The play unfolded in textbook fashion, and at a supremely opportune time for the James Madison football team.
In the Dukes’ first-round FCS playoff game against VMI in April, the Keydets pulled back to within two scores with an early fourth-quarter touchdown pass from quarterback Seth Morgan to receiver Jakob Herres.
And, following a JMU punt, VMI found itself driving again, after Morgan hit receiver Michael Jackson for a 20-yard gain close to midfield to open its drive.
But, on the next play, Dukes defensive tackle and Roanoke Catholic graduate James Carpenter muscled his way through the VMI lineman in front of him. With Carpenter barreling down, Morgan was forced to make a decision.
Morgan tried to dump off a screen pass to running back Korey Bridy, but Carpenter — then a redshirt freshman — stuck his right hand out, tipped the ball straight up in the air, then secured it himself with a basket catch before he was brought down.
Defensive end Abi Nwabuoku-Okonji dragged Carpenter off the ground, embracing him in celebration as the Dukes ran off the field.The interception helped JMU secure a victory in a run to the FCS semifinals, and it was the highlight of a season in which Carpenter established himself as a starter on the Dukes’ defensive line, annually one of the program’s strongest position groups.
“Probably the highlight of my career, so far,” Carpenter said. “So it was definitely something I’ll never forget.”Carpenter was a player who emerged during JMU’s “fall ball” practice period last year, coach Curt Cignetti said last November. With the Dukes down multiple D-line pieces due to injury and transfer, the former walk-on stepped up at the right time.
And Carpenter is carving out his place to stay heading into the upcoming fall season, with the line much deeper than it was just a few months ago.
“We got eight, 10 guys deep,” Carpenter said. “So it’s pretty crazy and unusual. But it can only help us in the long run.”
Among that group, Carpenter has taken first-team reps in fall camp, ahead of JMU’s Sept. 4 opener against Morehead State.
The Roanoke native arrived at JMU in 2019 and played in just one early season game before sitting out the rest of that season and taking a redshirt.
“Obviously true freshman year is always tough. You don’t really expect much,” Carpenter said. “Mostly scout team guy, so you just try and learn from it. Just kind of take it on the chin and just learn everything you can from that year.”
That time helped him last fall, which became a de facto spring practice period after the 2020 fall season was pushed to the spring of this year due to the COVID-19 pandemic.
Defensive tackle Adeeb Atariwa transferred to UVa, and JMU lost defensive ends Isaac Ukwu and Jalen Green to knee injuries during fall practice.
Also, star defensive tackle Mike Greene bumped to the outside to play defensive end. It meant opportunity inside for players like Carpenter.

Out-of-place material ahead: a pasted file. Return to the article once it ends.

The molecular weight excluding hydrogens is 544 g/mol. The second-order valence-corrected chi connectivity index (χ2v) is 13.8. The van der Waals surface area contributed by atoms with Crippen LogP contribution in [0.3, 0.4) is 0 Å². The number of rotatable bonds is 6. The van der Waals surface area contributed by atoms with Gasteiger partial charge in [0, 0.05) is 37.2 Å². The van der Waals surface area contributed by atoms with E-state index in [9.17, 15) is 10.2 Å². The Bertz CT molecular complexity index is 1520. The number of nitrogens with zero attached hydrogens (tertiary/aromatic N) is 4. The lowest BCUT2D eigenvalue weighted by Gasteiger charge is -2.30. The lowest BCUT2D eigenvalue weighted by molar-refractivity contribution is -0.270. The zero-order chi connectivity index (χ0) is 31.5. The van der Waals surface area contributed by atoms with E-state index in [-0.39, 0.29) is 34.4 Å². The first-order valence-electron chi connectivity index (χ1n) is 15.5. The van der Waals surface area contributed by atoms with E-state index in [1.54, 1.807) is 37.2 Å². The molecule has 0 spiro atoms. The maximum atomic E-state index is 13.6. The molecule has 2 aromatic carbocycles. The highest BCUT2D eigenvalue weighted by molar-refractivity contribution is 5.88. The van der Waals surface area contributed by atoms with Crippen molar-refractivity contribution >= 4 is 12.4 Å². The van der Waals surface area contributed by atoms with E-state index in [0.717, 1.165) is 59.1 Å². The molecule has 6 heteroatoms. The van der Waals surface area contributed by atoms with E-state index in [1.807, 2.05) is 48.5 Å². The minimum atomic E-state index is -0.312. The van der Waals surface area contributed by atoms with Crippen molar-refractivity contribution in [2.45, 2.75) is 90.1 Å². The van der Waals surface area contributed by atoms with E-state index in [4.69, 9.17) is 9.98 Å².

“I thought I’d take advantage of it as best I can,” Carpenter said.
Carpenter earned the coaching staff’s trust. After he registered three tackles, including a stuff of Morehead State running back Carter Rivenburg in the backfield for a loss of 4 yards in the Dukes’ opener, the 6-foot-2, 274-pound Carpenter started the next seven contests in JMU’s eight-game spring season.
He felt that each day, and each game, he got better. He finished with 21 tackles, including five for a loss with two sacks. In addition to the interception against VMI, Carpenter had a pass breakup against Richmond in April.
“As a starter you got a lot of weight on your shoulders. So being able to handle that weight and just, each day, just have the same mindset. It’s really something I had to improve on,” Carpenter said. “And it really, as the season went on, I feel like I got better and better.”
Carpenter was second among JMU defensive linemen in total tackles and tackles for loss, behind just Greene.
He was named the Virginia Sports Information Directors’ state Division I defensive rookie of the year.
“It was kind of one of those feelings, hard work pays off. And I really didn’t expect it,” Carpenter said of the honor. “But I was really excited, super pumped about it. ... Just got to build from it.”
That’s what Carpenter has been working on in the months since. In what’s been a shortened offseason, he took just a few days off after the Dukes’ season ended in May before jumping back into weightlifting and conditioning.
Carpenter has felt good so far in fall camp this month. Greene has moved back inside from end to tackle. Also, Ukwu and Green and back, and JMU added Towson transfer Bryce Carter, Ohio State transfer Zaid Hamdan and Army transfer Jordan Funk to the D-line group, creating a much more crowded house.
There’s a lot competition at each spot in camp, Carpenter said.
“We really push each other,” Carpenter said. “And I think it’s going to be a great year for us.”
Carpenter worked himself from walk-on to starter status in the past two years. And, back for Round 3, the fall will be about building on his breakout spring.
“I feel like, if I do my job, and everyone else does their job,” Carpenter said, “my individual goals, I guess, that will come for itself.”